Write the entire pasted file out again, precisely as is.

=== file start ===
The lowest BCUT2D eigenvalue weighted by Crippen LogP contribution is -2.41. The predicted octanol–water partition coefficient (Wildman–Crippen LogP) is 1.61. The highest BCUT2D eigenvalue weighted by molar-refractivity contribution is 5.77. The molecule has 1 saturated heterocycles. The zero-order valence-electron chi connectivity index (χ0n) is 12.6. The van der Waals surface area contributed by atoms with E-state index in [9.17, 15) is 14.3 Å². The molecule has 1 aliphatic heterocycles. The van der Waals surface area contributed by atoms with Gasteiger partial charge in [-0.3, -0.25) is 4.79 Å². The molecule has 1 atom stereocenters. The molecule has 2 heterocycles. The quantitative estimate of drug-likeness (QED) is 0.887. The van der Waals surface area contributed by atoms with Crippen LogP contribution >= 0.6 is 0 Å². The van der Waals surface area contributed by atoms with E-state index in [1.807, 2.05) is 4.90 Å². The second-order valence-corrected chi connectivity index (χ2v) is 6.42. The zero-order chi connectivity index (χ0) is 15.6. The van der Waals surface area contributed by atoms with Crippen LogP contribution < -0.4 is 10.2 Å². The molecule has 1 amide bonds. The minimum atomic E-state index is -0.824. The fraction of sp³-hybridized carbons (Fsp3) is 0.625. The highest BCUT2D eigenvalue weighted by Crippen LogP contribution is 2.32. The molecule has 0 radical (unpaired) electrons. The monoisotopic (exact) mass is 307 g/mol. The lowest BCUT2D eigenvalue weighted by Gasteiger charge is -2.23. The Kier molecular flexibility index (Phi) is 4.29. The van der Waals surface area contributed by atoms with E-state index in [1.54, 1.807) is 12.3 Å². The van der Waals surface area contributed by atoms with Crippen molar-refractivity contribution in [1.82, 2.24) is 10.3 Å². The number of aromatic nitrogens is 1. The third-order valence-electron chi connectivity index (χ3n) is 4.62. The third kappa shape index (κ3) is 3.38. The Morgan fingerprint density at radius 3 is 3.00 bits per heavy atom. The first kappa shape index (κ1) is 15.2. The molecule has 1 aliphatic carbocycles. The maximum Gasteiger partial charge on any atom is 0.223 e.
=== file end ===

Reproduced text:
The lowest BCUT2D eigenvalue weighted by Crippen LogP contribution is -2.41. The predicted octanol–water partition coefficient (Wildman–Crippen LogP) is 1.61. The highest BCUT2D eigenvalue weighted by molar-refractivity contribution is 5.77. The molecule has 1 saturated heterocycles. The zero-order valence-electron chi connectivity index (χ0n) is 12.6. The van der Waals surface area contributed by atoms with E-state index in [9.17, 15) is 14.3 Å². The molecule has 1 aliphatic heterocycles. The van der Waals surface area contributed by atoms with Gasteiger partial charge in [-0.3, -0.25) is 4.79 Å². The molecule has 1 atom stereocenters. The molecule has 2 heterocycles. The quantitative estimate of drug-likeness (QED) is 0.887. The van der Waals surface area contributed by atoms with Crippen LogP contribution >= 0.6 is 0 Å². The van der Waals surface area contributed by atoms with E-state index in [1.807, 2.05) is 4.90 Å². The second-order valence-corrected chi connectivity index (χ2v) is 6.42. The zero-order chi connectivity index (χ0) is 15.6. The van der Waals surface area contributed by atoms with Crippen LogP contribution < -0.4 is 10.2 Å². The molecule has 1 amide bonds. The minimum atomic E-state index is -0.824. The fraction of sp³-hybridized carbons (Fsp3) is 0.625. The highest BCUT2D eigenvalue weighted by Crippen LogP contribution is 2.32. The molecule has 0 radical (unpaired) electrons. The monoisotopic (exact) mass is 307 g/mol. The lowest BCUT2D eigenvalue weighted by Gasteiger charge is -2.23. The Kier molecular flexibility index (Phi) is 4.29. The van der Waals surface area contributed by atoms with E-state index in [1.54, 1.807) is 12.3 Å². The van der Waals surface area contributed by atoms with Crippen molar-refractivity contribution in [1.82, 2.24) is 10.3 Å². The number of aromatic nitrogens is 1. The third-order valence-electron chi connectivity index (χ3n) is 4.62. The third kappa shape index (κ3) is 3.38. The Morgan fingerprint density at radius 3 is 3.00 bits per heavy atom. The first kappa shape index (κ1) is 15.2. The molecule has 1 aliphatic carbocycles. The maximum Gasteiger partial charge on any atom is 0.223 e.